Saturday, 16 October 2010

SBS: Duggan, Bay Bulls, Newfoundland

 November 18, 2009

A babysitter who was accused of injuring a child in her care, and who was separated from her own two children for more than a year as a result, is telling a harrowing story of how she was treated by the child protection system.

Amanda Duggan was investigated by child protection workers and police after a child was injured while in her care. She was never charged. Amanda Duggan was investigated by child protection workers and police after a child was injured while in her care. She was never charged. (CBC) The case involving Amanda Duggan of Bay Bulls, a small community on Newfoundland's southern shore, has opposition parties in Newfoundland and Labrador demanding an investigation into how the accusation of child abuse was handled by the Department of Child, Youth and Family Services.
Duggan's troubles began in February 2008, when she was babysitting a 13-month-old girl in her home.
"I sat her on the floor and I went to go and mix her a bottle," Duggan told CBC News. "All of a sudden I heard a thump, and I looked back and here was the child and she was just in a seizure, she was just shaking."
Duggan called 911 and the child was taken to the Janeway Children's Hospital in St. John's, where the girl was assessed as being in critical condition.
"The next day, I got up and got ready and went out to the hospital again, and all of a sudden the RCMP come and say 'We want to take a statement from you,' and I said 'Fine.' I didn't really know what was going on. I just followed whatever they told me to do."
A short time later, Duggan was being investigated by police and social workers of causing abusive head trauma, commonly known as shaken baby syndrome.
"I didn't know what was going on. I was in shock. They said that I caused an abusive head trauma to a child I was caring for."
In a letter written to child protection officials, the pediatrician on call at the hospital said the child had trauma severe enough to cause "subdural hematoma," "retinal hemorrhages," and "brain injury."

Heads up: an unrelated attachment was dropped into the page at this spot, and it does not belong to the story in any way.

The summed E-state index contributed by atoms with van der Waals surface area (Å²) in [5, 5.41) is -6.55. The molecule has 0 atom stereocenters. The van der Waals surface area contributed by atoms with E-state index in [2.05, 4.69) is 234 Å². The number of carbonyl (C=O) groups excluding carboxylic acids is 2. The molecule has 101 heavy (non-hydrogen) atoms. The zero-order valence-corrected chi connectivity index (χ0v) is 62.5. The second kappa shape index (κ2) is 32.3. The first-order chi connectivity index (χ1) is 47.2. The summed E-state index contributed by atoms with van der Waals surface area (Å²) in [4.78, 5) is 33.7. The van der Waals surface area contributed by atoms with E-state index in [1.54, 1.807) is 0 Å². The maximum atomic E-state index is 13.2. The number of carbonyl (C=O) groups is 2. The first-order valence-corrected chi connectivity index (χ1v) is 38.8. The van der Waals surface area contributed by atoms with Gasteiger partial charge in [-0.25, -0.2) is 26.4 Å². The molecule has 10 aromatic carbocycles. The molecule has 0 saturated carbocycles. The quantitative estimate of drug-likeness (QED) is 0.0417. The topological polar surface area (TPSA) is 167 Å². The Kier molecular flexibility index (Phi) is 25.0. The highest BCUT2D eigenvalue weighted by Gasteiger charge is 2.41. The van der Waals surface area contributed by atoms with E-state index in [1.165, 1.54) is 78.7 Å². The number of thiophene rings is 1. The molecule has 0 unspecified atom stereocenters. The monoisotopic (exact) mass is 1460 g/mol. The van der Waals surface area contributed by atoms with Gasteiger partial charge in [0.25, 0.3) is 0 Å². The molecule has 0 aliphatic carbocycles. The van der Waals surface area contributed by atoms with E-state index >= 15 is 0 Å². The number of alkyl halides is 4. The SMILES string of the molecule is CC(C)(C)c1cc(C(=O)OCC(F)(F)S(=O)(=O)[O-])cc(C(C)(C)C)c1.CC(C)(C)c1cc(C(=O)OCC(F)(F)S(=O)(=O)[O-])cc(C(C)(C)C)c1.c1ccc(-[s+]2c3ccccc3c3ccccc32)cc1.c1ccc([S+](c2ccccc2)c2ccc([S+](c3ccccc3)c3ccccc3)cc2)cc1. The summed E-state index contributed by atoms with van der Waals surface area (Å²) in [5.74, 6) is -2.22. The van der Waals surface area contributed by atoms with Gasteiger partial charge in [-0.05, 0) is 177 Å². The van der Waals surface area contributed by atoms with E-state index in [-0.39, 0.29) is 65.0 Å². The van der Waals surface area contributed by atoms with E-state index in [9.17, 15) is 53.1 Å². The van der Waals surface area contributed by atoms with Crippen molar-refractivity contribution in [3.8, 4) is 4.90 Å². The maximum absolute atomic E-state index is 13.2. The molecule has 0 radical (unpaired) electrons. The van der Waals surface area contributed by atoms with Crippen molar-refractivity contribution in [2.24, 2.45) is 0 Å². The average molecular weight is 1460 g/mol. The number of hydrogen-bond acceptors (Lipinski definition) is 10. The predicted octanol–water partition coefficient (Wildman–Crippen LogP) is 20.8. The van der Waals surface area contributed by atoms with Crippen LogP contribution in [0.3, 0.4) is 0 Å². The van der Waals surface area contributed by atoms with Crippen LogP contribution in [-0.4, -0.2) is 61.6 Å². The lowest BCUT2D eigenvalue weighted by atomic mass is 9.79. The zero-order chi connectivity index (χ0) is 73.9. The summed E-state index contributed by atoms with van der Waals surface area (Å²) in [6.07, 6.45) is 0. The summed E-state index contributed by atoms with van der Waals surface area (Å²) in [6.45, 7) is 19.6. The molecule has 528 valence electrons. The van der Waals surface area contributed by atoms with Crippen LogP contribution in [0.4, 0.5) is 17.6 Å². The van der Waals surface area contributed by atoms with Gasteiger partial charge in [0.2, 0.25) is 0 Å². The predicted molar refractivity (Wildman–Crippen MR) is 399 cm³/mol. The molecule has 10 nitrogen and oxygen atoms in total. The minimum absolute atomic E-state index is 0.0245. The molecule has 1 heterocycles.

Separated from her own children

Police and child protection officials both began investigations, and for the next 16 months, Duggan wasn't allowed to be alone with her own two children, a four-year-old boy and a 22-month-old girl.
"They said that they had to do their investigation before I could be home with my children."
Duggan and her husband Jamie agreed to move out of the house so their children could remain at home, cared for by their grandparents.
They were allowed visits, but only under the supervision of social workers.
Jamie Duggan is seeking answers following a 16-month ordeal in which his wife was investigated for possible child abuse. She was never charged.Jamie Duggan is seeking answers following a 16-month ordeal in which his wife was investigated for possible child abuse. She was never charged. (CBC) Jamie Duggan, fighting tears during an interview with CBC News, said it was torturous trying to deal with social workers who sometimes showed up late for the specified times in which he and his wife were allowed to be with their kids.
"I said to one lady [a social worker] 'Well, you're half an hour late.' She said 'Yeah, do you want me to leave now again?' I said, 'No ma'am, I don't.'"